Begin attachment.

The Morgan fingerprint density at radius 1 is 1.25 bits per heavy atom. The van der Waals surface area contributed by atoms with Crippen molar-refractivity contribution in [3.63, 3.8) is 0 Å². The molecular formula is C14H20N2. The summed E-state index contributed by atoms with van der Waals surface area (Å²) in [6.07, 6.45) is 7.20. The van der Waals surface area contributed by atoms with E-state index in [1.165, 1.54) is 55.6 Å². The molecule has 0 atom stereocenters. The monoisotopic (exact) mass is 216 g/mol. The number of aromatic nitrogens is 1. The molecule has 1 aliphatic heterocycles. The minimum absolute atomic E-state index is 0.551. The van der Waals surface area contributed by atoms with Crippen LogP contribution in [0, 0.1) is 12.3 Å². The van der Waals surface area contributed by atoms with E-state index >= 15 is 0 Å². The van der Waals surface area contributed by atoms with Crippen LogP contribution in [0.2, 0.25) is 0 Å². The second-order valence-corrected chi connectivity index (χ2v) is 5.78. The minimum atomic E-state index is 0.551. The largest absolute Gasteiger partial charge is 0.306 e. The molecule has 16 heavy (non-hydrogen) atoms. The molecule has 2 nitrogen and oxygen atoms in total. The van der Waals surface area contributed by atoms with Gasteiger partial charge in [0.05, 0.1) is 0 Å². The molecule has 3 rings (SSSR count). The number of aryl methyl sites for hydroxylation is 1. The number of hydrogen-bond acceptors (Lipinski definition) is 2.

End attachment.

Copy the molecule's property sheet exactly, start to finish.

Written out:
The Morgan fingerprint density at radius 1 is 1.25 bits per heavy atom. The van der Waals surface area contributed by atoms with Crippen molar-refractivity contribution in [3.63, 3.8) is 0 Å². The molecular formula is C14H20N2. The summed E-state index contributed by atoms with van der Waals surface area (Å²) in [6.07, 6.45) is 7.20. The van der Waals surface area contributed by atoms with E-state index in [1.165, 1.54) is 55.6 Å². The molecule has 0 atom stereocenters. The monoisotopic (exact) mass is 216 g/mol. The number of aromatic nitrogens is 1. The molecule has 1 aliphatic heterocycles. The minimum absolute atomic E-state index is 0.551. The van der Waals surface area contributed by atoms with Crippen LogP contribution in [0, 0.1) is 12.3 Å². The van der Waals surface area contributed by atoms with E-state index >= 15 is 0 Å². The van der Waals surface area contributed by atoms with Crippen LogP contribution in [0.2, 0.25) is 0 Å². The second-order valence-corrected chi connectivity index (χ2v) is 5.78. The minimum atomic E-state index is 0.551. The largest absolute Gasteiger partial charge is 0.306 e. The molecule has 16 heavy (non-hydrogen) atoms. The molecule has 2 nitrogen and oxygen atoms in total. The van der Waals surface area contributed by atoms with Gasteiger partial charge in [0.05, 0.1) is 0 Å². The molecule has 3 rings (SSSR count). The number of aryl methyl sites for hydroxylation is 1. The number of hydrogen-bond acceptors (Lipinski definition) is 2.